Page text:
“It was a yearning, deep and strong,” he said. “Believe me I could not draw. I could only do stick figures, straight lines for two arms, a body and two legs. I was ashamed of my inability to draw. I was sneaking around, felt the need to hide what I was doing on a scrap book, pretending, sheepish, but determined to make it.”
The figures he drew soon became popular, and his articles, comments, cartoons and blurbs caught global attention as he used the internet to promote his art. By the time he moved to the town of Eau Claire, Wisconsin near Chicago, he was being commissioned to draw.
Growing his following
Jain took to freelancing with The Quint, The Telegraph and The Indian Express besides posting on Facebook, Instagram and Reddit. His Sneaky Art post always highlighted his latest drawings featuring the town and lessons he learnt on his journey of self-education. Thousands of admirers sent him small sums as gifts, and followed him through his newsletters, Instagrams, and visual story-telling.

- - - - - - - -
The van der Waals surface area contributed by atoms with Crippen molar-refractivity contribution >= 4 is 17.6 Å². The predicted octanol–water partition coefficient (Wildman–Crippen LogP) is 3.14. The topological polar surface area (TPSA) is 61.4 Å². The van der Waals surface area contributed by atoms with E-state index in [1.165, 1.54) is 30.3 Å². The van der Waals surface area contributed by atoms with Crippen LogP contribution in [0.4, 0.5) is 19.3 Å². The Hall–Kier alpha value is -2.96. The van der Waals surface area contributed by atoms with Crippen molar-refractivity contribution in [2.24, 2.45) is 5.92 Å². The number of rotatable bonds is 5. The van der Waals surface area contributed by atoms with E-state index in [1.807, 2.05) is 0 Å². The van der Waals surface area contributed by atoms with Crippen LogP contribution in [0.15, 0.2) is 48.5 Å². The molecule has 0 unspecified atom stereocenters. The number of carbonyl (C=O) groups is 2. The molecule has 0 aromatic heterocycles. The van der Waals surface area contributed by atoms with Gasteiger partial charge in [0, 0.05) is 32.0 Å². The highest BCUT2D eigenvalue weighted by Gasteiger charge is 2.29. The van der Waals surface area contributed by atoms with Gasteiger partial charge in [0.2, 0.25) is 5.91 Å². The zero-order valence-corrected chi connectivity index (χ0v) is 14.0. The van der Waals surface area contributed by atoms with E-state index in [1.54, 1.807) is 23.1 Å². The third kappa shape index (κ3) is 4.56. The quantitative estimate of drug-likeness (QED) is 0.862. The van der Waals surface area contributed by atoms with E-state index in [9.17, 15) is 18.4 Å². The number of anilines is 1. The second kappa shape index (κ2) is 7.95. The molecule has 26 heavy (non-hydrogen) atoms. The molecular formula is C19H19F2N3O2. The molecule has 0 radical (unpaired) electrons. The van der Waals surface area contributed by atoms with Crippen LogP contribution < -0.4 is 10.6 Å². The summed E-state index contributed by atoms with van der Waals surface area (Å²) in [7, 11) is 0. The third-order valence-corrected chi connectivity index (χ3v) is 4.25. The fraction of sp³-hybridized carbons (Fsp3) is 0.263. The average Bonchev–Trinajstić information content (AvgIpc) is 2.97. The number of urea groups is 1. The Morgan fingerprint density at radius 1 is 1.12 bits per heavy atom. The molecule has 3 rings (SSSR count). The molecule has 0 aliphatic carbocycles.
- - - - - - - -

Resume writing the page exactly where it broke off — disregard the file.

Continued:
Many individual patrons, clients, café owners, small outfits, and poster writers contacted him with requests for his scribbles—an artist’s eye running over architectural facades or browsing cityscapes.
Jain’s first line drawing capturing an old man seated on a stool while in a café elicited a few chuckles. “I could only see his back, and folds behind his neck, in a checked shirt, suspenders, engrossed in three newspapers spread before him…,” he said. “It was a feel good factor to see an old timer pore over newspapers, when in today’s world, it is news from contraptions affixed to the ears”.
Thus began his journey into becoming the sneaky artist, catching everyone on the sly, peering into their lives, and turning out extraordinary pieces.
“Straightforward” move to Canada
Jain said that coming to Canada was a pleasant experience for him and his wife, who easily qualified for immigration with their respective degrees. Jain is a qualified mechanical engineer while his wife is a practicing dentist. He says his friends joked that their move from the U.S. was merely changing flavors from StarBucks, to Tim Hortons, to customized cafe lattes in small joints.